The opinion of the court was delivered by: Harold A. Baker United States District Judge
A hearing by video conference on the plaintiff's pro se motion for a temporary restraining order/preliminary injunction was held on May 12, 2006. Plaintiff and Christine Brown (Health Care Administrator) appeared from Pinckneyville. Dr. Feinerman appeared from Menard Correctional Center. Theresa Powell, counsel for Wexford, and Illinois Assistant Attorney General Jason Young counsel for IDOC parties appeared from Concordia in Springfield, Illinois. Robert Vogt, counsel for Health Professionals Ltd, appeared by phone from Chicago.
The plaintiff has submitted a recommendation, purportedly from Dr. Gray, the surgeon who performed surgery on the plaintiff's leg in May, 2005, that says "Pt: would benefit from a tertiary care facility that includes an infection specialist. Recommend referral. Follow up as needed." (d/e 29, p. 12). That recommendation is dated June 27, 2005. No referral was made (of which the court is aware).
Dr. Feinerman is the Medical Director at Menard Correctional Center and is the Acting Medical Director at Pinckneyville Correctional Center. He has filed an affidavit stating that the medical records show that the plaintiff has "chronic draining sinus status post ORIF (open reduction internal fixation) femoral fracture left," as diagnosed by a Dr. Shepard on December 13, 2005. He avers that an x-ray was taken and compared to the x-ray from April 2005. Dr. Feinerman concluded that plaintiff did not need to be referred to an orthopedic physician because the x-ray showed the femur was still in the same position. Dr. Feinerman also avers that the x-ray shows that plaintiff may also have chronic osteomyelitis. Dr. Feinerman avers that the risk of surgery outweighs the benefits, and that another surgery would be more diagnostic than curative. The treatment chosen appears to be Cipro, daily cleaning with saline solution and betadine, and antibiotic ointment, but it is not clear if that is the current treatment.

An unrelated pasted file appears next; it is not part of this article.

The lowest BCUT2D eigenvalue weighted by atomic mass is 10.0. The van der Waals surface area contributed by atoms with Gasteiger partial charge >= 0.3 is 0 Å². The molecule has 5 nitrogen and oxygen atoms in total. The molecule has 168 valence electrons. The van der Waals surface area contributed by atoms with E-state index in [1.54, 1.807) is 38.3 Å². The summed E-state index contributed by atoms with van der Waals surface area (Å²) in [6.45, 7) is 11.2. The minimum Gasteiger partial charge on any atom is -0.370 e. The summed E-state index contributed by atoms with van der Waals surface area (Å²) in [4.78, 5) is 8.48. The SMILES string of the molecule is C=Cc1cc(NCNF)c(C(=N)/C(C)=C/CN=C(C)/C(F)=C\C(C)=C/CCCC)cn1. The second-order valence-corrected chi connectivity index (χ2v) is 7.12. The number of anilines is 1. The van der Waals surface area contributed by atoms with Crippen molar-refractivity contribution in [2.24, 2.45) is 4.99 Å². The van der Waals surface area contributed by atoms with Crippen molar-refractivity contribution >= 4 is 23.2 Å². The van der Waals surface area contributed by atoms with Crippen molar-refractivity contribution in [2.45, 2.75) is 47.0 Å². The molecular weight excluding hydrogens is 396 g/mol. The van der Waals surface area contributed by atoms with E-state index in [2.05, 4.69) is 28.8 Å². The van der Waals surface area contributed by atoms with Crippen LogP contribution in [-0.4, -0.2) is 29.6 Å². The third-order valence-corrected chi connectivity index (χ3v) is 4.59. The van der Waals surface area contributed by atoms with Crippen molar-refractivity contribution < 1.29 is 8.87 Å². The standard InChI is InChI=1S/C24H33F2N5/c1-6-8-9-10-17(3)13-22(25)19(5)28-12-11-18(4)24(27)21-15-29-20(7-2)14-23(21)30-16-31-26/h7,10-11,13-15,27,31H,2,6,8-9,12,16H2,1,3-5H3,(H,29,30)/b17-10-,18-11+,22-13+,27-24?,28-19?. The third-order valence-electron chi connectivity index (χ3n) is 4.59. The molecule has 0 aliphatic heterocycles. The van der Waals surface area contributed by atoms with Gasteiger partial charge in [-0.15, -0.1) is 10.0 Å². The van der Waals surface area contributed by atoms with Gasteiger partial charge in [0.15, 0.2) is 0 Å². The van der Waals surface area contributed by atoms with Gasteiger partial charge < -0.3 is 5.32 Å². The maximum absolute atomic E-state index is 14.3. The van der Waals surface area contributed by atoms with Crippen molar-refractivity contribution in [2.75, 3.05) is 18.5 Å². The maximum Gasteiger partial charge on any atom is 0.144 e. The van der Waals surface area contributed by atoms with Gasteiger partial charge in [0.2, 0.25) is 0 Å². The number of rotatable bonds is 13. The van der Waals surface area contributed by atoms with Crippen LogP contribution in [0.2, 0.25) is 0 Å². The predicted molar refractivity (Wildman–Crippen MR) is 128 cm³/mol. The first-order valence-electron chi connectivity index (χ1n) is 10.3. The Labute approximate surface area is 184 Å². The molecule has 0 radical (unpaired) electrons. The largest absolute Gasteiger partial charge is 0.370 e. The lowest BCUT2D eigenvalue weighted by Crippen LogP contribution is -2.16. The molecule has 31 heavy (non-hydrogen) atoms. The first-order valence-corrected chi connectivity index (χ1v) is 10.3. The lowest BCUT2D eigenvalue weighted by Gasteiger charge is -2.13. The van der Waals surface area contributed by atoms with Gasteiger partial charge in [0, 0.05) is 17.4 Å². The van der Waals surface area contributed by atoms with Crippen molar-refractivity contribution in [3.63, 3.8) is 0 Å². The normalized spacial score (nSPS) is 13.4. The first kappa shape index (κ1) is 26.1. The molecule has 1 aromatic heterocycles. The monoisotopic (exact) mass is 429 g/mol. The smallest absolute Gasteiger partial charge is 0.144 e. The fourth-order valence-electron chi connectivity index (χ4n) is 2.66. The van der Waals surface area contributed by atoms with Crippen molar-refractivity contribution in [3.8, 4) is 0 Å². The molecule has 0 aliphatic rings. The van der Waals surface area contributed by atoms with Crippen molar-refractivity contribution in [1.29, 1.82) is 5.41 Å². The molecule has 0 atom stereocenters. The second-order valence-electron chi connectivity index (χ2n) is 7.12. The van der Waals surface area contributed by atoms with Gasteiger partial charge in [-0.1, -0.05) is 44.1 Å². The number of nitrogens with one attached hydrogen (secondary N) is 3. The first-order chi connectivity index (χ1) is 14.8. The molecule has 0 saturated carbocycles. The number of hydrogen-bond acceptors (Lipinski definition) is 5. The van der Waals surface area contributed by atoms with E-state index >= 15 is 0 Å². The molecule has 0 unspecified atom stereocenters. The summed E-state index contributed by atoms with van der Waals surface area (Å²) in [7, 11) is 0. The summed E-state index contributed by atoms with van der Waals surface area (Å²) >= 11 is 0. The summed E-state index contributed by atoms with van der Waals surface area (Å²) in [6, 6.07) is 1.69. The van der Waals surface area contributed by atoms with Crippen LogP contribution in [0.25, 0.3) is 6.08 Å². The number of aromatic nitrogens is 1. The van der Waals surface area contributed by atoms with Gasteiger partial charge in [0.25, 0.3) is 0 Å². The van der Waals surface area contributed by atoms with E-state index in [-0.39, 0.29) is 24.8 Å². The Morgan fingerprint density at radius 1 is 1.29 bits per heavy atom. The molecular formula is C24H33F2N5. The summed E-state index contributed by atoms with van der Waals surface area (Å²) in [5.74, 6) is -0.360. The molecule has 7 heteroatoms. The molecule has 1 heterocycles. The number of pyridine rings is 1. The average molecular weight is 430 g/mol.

However, the last date Dr. Feinerman personally examined the plaintiff was July 22, 2005. Additionally, Dr. Feinerman's affidavit does not set forth his medical training or experience with treating conditions like the plaintiff's, nor did his testimony at the hearing. He also does not address why the plaintiff has not been referred to an infectious disease specialist. According to the medical records, Dr. Gonzales was the last doctor to treat the plaintiff for his leg (on January 28, 2006). Those records reflect that the leg was draining and sore--the treatment already prescribed was continued. Neither Dr. Gonzales, Dr. Shepard or Dr. Gray were called as witnesses.
There is evidence that the plaintiff has not submitted a sick call request for his leg since January, 2006. The plaintiff maintains that he submits a grievance every two weeks, but he admits that filing a grievance is different from submitting a sick call request. On the other hand, it is a fair inference that the plaintiff is not going to be referred anywhere, and that the defendants have pretty well decided that the medical treatment he is receiving is adequate. The court also questions why the prison administrators, in the light of the continued requests by the plaintiff for additional medical consultation, have done nothing.
As the Court expressed at the hearing, it remains "at sea" in this case. The plaintiff has made a prima facie showing that he suffers from a serious, chronic medical need. Perhaps he presents a difficult medical case that is receiving appropriate treatment. Perhaps the plaintiff suffers from a chronic infection for which nothing more can be done than is being done. The plaintiff's physical appearance was not that of a person experiencing pain and suffering, for whatever that lay observation is worth. On the other hand, he is in a wheelchair and has a chronic leg infection that continually drains, for which he has been taking antibiotics for months with no apparent improvement. The court had hoped that the hearing today would clear things up, but it was an exercise in wheel-spinning. The court does not have the specialized knowledge necessary to determine whether the plaintiff is in danger of irreparable harm or what his treatment ought to be; nor have the defendants made an effort to illuminate the situation for the court.
Given the apparent seriousness of the allegations and the lack of clarity in the record, the court finds it is necessary to appoint an expert pursuant to Fed. R. Evid. 706(a), for purposes of assisting the court in deciding the plaintiff's motion for preliminary injunction. See Ledford v. Sullivan, 105 F.3d 354, 361 (7th Cir. 1997)(court has discretion to apportion costs for court-appointed expert to one side).
By May 31, 2006, the parties are directed to show good cause why an expert, either in orthopedics or infectious disease, should not be appointed Fed. R. Evid. 706(a), to inform the court on the plaintiff's current diagnosis, prognosis, and recommended treatment of the plaintiff's condition, and the consequences if that recommended treatment is not followed. Also by May 31, 2006 the parties shall submit the name of any expert they have agreed shall be appointed by the court. In the absence of agreement, the court will recruit an expert. Lastly, the defendants shall show good cause why the costs of such expert should not be apportioned to them, in light of the plaintiff's indigence.
Entered this 12th Day of May , 2006.
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